The YA Genre

The YA (Young Adult) genre has been hot ever since the success of “The Hunger Games” and “Twilight.” However, since then, there have been many flops and outright disappointing movies. The big problem is simply how the typical YA novel is structured.

The YA genre follows two criteria. First, it needs a love triangle such as a girl trying to choose between a vampire and a werewolf (“Twilight”) or between the boy she thought she loved back home or the boy who helps save her life during a battle to the death (“The Hunger Games”).

Love triangles are fine because they create conflict. Where most YA novels fall apart as both stories and failed blueprints for screenplays is that they’re not complete.

A complete story involves a hero achieving a goal and defeating a villain in the process. This villain doesn’t need to be killed, but his or her plans must be foiled. The key is that every villain from the major villain to his or her henchmen must also be defeated.

In “Die Hard,” there’s the main villain who’s the leader (Hans) and all of his helpers (his henchmen). All the henchmen get killed along with Hans so they’re all defeated in the end.

In “Star Wars,” Darth Vader lives but his ship is crippled and he fails to destroy the rebel base. Meanwhile, all his henchmen are killed when Luke blows up the Death Star. Every villain and henchman must be defeated in some way to create a complete and satisfying story.

In “The Hunger Games,” the president (the main villain) is temporarily defeated when Katniss helps stir rebellion among the people, creating problems for the president. In addition, the gamekeeper is forced to commit suicide while the other contestants are killed in the game itself. By defeating all villains, “The Hunger Games” creates a complete story.

Now look at bad YA stories turned into movies. “The Maze Runner” was a box office success although the story isn’t complete. The basic story is that some boys wake up in a maze with things that try to kill them. They don’t know who put them in the maze or why. By the end of the movie, they still don’t know who put them in the maze or why. The ending leaves you hanging with unanswered questions, which creates an incomplete story.

The story may still be enjoyable, but its ending is frustrating. Imagine if in “Star Wars” the Death Star never showed up at all and the story ended. That would create an incomplete story.

In “The 5th Wave,” the hero’s goal is to rescue her little brother, and she succeeds. But the villain isn’t hurt one bit by the hero rescuing her little brother and therefore the story is incomplete.

What makes YA stories particularly frustrating is that the original story is geared simply to create sequels. In “The Maze Runner,” we never know why the boys are trapped in a maze, who put them there, and for what purpose.


If you read “The Maze Runner” trilogy, you’ll finally find the answer in the last book, and it makes no sense whatsoever. Apparently a virus wiped out most of the population and the boys have immunity to the virus, so the government is trying to develop a vaccine by studying the boys and putting them under stress. Of course, this kills the people whose blood they need to develop the vaccine, so by killing the boys whose blood they need to develop the vaccine, the government is killing their own chances of developing a vaccine. Does this make sense?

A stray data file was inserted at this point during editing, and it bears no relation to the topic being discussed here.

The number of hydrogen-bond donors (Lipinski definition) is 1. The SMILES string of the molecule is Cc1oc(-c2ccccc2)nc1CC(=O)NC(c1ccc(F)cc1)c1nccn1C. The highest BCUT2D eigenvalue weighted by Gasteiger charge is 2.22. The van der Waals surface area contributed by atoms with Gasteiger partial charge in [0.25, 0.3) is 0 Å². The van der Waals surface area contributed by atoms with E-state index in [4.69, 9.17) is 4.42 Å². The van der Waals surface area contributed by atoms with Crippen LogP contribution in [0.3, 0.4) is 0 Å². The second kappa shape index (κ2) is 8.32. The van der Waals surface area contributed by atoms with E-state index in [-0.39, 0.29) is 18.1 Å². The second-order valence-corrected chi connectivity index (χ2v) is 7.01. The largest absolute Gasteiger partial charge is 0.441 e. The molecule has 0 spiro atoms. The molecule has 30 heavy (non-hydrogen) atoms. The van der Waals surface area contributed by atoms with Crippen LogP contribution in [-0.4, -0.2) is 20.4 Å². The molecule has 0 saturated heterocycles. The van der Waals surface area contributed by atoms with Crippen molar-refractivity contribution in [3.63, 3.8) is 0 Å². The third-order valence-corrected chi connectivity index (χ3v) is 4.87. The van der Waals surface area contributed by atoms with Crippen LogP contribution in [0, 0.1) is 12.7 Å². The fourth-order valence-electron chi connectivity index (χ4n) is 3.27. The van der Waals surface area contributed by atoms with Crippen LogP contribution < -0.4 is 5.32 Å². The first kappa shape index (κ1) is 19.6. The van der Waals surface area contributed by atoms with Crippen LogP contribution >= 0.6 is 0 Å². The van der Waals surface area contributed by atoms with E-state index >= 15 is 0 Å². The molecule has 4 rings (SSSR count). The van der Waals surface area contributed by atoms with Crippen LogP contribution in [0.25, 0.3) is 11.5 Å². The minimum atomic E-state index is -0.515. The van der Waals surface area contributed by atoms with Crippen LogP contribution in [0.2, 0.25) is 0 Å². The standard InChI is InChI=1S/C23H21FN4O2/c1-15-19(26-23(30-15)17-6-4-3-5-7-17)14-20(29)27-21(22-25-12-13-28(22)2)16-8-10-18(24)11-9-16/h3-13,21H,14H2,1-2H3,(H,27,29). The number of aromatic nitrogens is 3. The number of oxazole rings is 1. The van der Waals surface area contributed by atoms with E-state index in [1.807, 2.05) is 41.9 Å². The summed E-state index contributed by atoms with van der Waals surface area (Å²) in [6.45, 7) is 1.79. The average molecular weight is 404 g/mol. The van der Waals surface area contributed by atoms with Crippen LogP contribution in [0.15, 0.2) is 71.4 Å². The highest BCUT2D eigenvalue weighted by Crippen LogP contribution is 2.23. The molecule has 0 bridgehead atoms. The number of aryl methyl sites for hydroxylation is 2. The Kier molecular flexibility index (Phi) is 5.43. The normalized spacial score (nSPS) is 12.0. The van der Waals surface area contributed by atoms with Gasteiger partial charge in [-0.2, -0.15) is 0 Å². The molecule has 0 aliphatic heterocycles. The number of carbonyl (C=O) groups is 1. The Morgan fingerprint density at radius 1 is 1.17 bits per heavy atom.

Even more confusing is that the hero is hinted to have created the maze. Knowing that it involves near certain death, he volunteers to go into the maze himself, having his memory wiped clean. Why does he do this? There’s no reason or logical explanation, which creates an incomplete and unfulfilling story.

In “The 5th Wave,” aliens have wiped out most of the population in successive waves of attacks ranging from natural disasters to disease. The 5th wave refers to aliens disguising themselves as humans to get children to kill the remaining adults. Why do the aliens need to do this? That’s never explained. It creates an entertaining story, but it makes no sense and we have no idea what the aliens’ goal is other than to wipe out the humans, and they could easily do that without recruiting children to kill the remaining adults.

By the end of “The 5th Wave,” the hero has not hurt the aliens one bit, set back their goals, or defeated them in anyway. To find out what happens next, you have to read the sequels.

Creating a movie or any story that requires a sequel to find the unanswered question is simply poor storytelling. “The Hunger Games” works because it tells a complete story where the sequels simply add to the story.

“The Maze Runner” and “The 5th Wave” do not work as movies because they tell incomplete stories. Even though both are entertaining as novels, they still tell incomplete stories and are thus flawed as novels as well.

As a general rule, don’t write a screenplay that requires a sequel to finish the story. You can get away with this in a novel, but you cannot get away with this in a movie unless you’re writing a sequel to an already successful original movie.

“The Empire Strikes Back” is an example of an incomplete story, but because “Star Wars” was a complete story, audiences accepted this incomplete story. Imagine if “The Empire Strikes Back” were the first movie people saw. Would they care about what happens with the incomplete ending? Probably not.

The general rule with storytelling, especially in the YA genre, is to tell complete stories, hopefully with logical endings unlike “The Maze Runner.”

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